Kelley Stoltz, Circular Sounds
For musical artists whose main influence can easily be pinpointed to a prominent style of thirty or forty-plus years ago, it’s easy to be criticized for just rehashing that decade. Kelley Stoltz’s sound has often been described as sounding straight from the 1960s psychedelic-pop era, but on Circular Sounds, his third Sub Pop release, he mashes that style with touches of bluesy riffs and light acoustic work, creating music that is both familiar and distinctly quirky.
The opener is a bit of a clunker, experimenting with slightly discordant horns and piano, but coming off as pretty unmemorable. It’s followed up by the immediately catchy “Tintinnabulation,” which sounds kind of like the opening to a mystery cartoon — in a really good way. The staple of the song is a sort of call-and-response instrument/vocal hook that will linger in your head for days. The third track, “The Birmingham Eccentric,” is the one that perhaps best showcases Stoltz’s musical arsenal — layered vocals, bubbly bass lines, ringing keys, and perfectly timed horns are all wrapped up together in this power-poppy explosion.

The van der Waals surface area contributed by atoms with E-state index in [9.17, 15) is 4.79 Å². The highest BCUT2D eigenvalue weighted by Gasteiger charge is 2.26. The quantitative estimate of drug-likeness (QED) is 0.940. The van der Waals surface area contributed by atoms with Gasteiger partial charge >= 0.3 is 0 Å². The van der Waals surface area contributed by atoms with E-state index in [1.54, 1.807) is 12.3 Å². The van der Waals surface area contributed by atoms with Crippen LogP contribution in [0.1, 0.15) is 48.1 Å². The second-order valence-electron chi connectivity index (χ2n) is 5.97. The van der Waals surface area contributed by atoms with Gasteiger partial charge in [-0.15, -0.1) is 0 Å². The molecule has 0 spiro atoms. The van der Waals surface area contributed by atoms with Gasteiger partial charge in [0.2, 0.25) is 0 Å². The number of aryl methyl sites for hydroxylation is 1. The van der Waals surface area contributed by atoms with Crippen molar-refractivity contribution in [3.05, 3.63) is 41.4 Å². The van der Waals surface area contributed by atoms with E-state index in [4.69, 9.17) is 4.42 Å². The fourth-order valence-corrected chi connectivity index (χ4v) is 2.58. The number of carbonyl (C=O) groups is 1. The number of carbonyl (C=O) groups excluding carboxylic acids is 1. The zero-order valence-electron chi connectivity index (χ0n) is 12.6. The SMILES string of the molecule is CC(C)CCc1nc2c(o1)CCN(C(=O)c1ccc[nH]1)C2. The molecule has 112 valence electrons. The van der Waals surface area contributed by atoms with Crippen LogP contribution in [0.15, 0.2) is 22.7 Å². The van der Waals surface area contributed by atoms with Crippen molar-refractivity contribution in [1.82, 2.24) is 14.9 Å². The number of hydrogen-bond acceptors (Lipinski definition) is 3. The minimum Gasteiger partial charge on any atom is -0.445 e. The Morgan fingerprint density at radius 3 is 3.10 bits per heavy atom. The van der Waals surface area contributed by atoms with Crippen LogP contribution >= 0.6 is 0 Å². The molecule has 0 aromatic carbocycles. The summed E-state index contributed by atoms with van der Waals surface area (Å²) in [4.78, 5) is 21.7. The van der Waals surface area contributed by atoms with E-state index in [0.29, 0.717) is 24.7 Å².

The middle of the album introduces a mellower tempo, which he executes masterfully; “Put My Troubles to Sleep” is unexpectedly pretty, tinged with southern licks over wistful, drawn-out guitar. Things speed back up with “Your Reverie,” the album’s first single. Though not as original-sounding as the rest of the album, this straightforward rock song is definitely a crowd-pleaser.
Stoltz’s talent for songwriting and structure is made apparent in the way he skillfully layers instrument over instrument without making anything sound heavy or overdone — surely not a simple feat by any means. Any music fan that’s susceptible to a good pop hook will be completely smitten by Circular Sounds.